Russian minister holds on to football post as coaches revolt
Russian Sports Minister Vitaly Mutko is staying in charge of football in the 2018 World Cup host nation.
He faced down a revolt Saturday from coaches and officials critical of tight government control and poor national team performances.
Mutko remained president of the Russian Football Union (RFU) after beating former national team coach Valery Gazzaev by 266 to 142 votes at the extraordinary conference.
Gazzaev alleged Mutko used his ministry's influence to coerce voters into backing him.
Mutko acknowledged that "there are problems in football today with economic conditions, organization conditions, attendance" but said he has long-term plans to fix them, in part using the legacy of the World Cup.
Mutko has run the RFU since last year and was also president from 2005 to 2009 when he stepped down after becoming Sports Minister, a post which carries wide-ranging influence over Russian football, even down to the number of foreign players allowed on the pitch during league games. He is also a FIFA council member and head of Russia's World Cup preparations.
Mutko rattled off numbers of newly-built football fields and sports facilities in a speech to voters delivered at full volume and defended his record on Russia's doping crisis. He also promised to wean clubs off state funding.
Most votes yesterday were cast by regional football federations, which typically rely on the state for licensing and funding. Gazzaev suggested some had been forced to back Mutko.
"I know that the Sports Ministry has switched on its administrative resources at full strength and the current RFU management is pressuring you," Gazzaev told the conference. "I understand perfectly that some of you could lose your jobs." Mutko denied the accusation. Gazzaev accused Mutko of presiding over a decline in Russian football, citing the national team's group stage exit at this year's European Championship, a lack of young talent and declining low attendances at domestic games.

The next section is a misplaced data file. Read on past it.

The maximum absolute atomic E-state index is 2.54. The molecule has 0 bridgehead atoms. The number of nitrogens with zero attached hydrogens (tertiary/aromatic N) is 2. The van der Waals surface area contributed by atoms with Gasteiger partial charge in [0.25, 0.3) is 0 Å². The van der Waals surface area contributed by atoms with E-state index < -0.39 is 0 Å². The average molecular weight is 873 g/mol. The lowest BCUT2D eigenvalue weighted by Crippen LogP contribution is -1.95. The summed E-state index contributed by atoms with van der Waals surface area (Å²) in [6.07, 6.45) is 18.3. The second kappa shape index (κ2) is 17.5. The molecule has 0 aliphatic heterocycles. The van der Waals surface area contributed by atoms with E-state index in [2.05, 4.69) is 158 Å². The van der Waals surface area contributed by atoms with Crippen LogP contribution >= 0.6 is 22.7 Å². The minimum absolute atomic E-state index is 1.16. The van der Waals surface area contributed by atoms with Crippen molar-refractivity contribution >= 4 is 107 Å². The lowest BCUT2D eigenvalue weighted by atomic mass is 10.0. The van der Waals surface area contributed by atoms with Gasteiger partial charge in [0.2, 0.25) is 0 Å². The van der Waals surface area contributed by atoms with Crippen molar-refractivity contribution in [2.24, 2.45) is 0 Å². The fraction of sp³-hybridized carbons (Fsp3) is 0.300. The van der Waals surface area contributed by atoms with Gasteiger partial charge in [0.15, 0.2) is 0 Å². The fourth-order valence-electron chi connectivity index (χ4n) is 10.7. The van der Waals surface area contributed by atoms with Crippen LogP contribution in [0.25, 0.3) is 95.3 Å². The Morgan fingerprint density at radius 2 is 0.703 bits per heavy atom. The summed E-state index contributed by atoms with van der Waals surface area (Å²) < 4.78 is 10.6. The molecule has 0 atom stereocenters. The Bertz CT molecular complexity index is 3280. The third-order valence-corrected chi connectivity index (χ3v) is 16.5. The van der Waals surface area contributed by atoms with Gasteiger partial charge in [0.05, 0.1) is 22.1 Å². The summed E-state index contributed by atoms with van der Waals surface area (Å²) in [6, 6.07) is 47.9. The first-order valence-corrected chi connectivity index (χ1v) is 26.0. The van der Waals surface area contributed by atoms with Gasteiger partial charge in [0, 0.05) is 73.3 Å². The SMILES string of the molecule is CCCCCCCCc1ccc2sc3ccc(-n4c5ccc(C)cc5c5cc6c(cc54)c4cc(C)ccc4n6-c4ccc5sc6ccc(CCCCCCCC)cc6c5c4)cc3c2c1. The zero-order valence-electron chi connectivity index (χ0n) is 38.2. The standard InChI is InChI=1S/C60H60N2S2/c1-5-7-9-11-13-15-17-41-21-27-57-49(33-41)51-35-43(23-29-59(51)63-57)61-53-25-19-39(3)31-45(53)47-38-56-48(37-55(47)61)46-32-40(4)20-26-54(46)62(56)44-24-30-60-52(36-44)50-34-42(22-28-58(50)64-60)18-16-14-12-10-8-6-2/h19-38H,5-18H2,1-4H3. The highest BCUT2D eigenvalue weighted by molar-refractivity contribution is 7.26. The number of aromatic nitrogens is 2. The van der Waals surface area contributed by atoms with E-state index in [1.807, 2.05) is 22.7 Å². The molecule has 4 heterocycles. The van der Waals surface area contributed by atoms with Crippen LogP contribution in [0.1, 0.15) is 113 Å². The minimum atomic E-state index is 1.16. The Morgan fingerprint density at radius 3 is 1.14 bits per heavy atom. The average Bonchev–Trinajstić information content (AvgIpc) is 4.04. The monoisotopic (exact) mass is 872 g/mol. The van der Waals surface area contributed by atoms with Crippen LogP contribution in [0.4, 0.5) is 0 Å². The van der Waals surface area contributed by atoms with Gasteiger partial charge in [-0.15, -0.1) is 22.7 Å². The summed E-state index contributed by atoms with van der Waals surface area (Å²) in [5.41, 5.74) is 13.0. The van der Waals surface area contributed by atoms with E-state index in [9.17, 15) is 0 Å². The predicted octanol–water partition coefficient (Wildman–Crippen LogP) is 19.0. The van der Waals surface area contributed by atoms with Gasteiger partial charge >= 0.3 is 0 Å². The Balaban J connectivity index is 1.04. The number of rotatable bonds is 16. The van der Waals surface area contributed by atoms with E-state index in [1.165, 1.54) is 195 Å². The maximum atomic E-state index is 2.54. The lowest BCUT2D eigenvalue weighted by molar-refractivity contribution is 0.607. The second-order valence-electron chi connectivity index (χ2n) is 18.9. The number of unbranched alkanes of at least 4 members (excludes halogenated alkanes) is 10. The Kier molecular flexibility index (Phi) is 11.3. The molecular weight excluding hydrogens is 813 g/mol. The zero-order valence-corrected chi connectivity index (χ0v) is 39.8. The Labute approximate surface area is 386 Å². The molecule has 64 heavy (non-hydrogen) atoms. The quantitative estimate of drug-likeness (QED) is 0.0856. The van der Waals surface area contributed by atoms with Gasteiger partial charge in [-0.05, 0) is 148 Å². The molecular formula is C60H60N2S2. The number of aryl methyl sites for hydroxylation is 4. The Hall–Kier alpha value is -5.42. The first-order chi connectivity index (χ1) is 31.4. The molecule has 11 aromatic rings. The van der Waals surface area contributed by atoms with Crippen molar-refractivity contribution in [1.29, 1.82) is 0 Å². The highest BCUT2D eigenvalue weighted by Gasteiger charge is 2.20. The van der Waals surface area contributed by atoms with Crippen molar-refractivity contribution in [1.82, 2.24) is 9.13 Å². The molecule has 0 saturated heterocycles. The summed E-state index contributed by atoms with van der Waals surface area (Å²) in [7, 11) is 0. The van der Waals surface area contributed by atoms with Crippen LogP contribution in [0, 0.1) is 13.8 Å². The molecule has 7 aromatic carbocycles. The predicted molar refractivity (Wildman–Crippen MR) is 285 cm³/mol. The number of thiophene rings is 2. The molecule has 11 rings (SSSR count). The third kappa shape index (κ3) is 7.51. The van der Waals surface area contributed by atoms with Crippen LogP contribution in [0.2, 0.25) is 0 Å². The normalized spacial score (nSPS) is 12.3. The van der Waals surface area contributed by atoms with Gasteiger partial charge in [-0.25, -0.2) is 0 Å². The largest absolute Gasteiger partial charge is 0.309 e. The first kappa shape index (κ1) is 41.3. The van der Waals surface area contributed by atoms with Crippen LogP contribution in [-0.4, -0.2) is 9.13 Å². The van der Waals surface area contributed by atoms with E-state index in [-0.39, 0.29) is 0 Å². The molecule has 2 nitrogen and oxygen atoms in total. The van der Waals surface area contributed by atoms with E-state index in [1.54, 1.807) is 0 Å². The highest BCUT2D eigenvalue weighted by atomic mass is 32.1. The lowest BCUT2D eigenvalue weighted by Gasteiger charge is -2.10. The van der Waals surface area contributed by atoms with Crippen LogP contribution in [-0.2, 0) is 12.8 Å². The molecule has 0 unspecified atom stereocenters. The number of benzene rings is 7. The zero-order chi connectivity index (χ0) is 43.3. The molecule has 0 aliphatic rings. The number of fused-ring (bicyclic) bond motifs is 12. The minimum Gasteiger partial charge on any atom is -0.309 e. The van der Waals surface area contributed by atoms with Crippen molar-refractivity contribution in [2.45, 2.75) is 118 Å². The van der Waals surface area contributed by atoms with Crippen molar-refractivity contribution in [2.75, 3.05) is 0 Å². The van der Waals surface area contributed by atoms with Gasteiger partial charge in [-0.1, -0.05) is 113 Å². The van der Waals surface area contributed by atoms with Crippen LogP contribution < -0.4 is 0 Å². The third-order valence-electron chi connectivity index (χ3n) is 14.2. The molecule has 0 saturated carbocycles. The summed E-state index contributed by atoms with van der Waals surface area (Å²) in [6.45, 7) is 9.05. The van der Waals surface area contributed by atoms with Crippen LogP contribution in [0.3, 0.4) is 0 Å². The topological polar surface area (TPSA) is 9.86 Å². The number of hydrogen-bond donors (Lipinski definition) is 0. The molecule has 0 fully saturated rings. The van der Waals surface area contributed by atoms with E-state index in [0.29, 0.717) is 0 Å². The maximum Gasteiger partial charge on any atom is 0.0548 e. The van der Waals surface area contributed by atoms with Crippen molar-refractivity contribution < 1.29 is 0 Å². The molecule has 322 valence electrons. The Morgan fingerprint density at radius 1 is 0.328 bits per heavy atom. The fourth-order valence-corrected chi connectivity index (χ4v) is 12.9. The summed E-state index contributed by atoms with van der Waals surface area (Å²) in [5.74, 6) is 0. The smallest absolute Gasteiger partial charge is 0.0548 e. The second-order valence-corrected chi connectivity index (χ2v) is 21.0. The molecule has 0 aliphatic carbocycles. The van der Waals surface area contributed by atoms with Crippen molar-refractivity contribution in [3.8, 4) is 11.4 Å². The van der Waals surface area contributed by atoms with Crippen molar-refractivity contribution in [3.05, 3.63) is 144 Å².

Gazzaev is no political outsider. He was confirmed Friday as a member of Russia's lower house of parliament following recent elections and has worked closely with influential figures at the state gas company Gazprom, particularly on a failed attempt in 2013 to merge the Russian and Ukrainian football leagues.
His bid to oust Mutko had backing from the Russian coaches' association, which claimed Mutko's role as a minister and RFU president broke FIFA rules on conflicts of interest and government interference. Former RFU official Alisher Aminov told The Associated Press he had filed a complaint to FIFA's ethics commission alleging Mutko was ineligible.
"Generally speaking, we do not see an issue as long as the conflict of interest rules of the FIFA Code of Ethics are respected," a FIFA spokesperson said by email when asked about Mutko.
There was further controversy at Saturday's conference when controversial fan leader Alexander Shprygin was led away by police for unclear reasons. Shprygin is head of the All-Russian Fans' Union, two of whose board members were given prison sentences by a French court for their involvement in violence at Euro 2016 in June.
The ARFU said in a statement on Twitter that its offices were being searched, but did not specify the reason.